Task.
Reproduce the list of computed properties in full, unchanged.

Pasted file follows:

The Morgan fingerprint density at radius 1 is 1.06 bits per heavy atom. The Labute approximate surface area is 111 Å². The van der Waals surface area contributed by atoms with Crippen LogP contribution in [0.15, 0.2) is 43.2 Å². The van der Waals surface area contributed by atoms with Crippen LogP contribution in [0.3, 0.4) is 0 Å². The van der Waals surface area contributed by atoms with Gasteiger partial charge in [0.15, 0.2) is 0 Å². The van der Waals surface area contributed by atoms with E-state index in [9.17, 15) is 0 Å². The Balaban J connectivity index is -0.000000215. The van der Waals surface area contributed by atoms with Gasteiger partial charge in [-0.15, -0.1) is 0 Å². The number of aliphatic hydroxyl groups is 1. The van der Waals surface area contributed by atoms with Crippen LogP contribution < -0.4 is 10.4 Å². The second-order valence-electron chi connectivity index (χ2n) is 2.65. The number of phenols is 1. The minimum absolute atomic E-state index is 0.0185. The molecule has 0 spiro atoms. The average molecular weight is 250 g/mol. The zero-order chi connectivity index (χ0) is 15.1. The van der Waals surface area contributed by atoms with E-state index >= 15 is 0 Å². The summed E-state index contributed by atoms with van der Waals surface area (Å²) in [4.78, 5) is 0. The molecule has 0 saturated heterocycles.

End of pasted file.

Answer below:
The Morgan fingerprint density at radius 1 is 1.06 bits per heavy atom. The Labute approximate surface area is 111 Å². The van der Waals surface area contributed by atoms with Crippen LogP contribution in [0.15, 0.2) is 43.2 Å². The van der Waals surface area contributed by atoms with Crippen LogP contribution in [0.3, 0.4) is 0 Å². The van der Waals surface area contributed by atoms with Gasteiger partial charge in [0.15, 0.2) is 0 Å². The van der Waals surface area contributed by atoms with E-state index in [9.17, 15) is 0 Å². The Balaban J connectivity index is -0.000000215. The van der Waals surface area contributed by atoms with Gasteiger partial charge in [-0.15, -0.1) is 0 Å². The number of aliphatic hydroxyl groups is 1. The van der Waals surface area contributed by atoms with Crippen LogP contribution < -0.4 is 10.4 Å². The second-order valence-electron chi connectivity index (χ2n) is 2.65. The number of phenols is 1. The minimum absolute atomic E-state index is 0.0185. The molecule has 0 spiro atoms. The average molecular weight is 250 g/mol. The zero-order chi connectivity index (χ0) is 15.1. The van der Waals surface area contributed by atoms with E-state index >= 15 is 0 Å². The summed E-state index contributed by atoms with van der Waals surface area (Å²) in [4.78, 5) is 0. The molecule has 0 saturated heterocycles.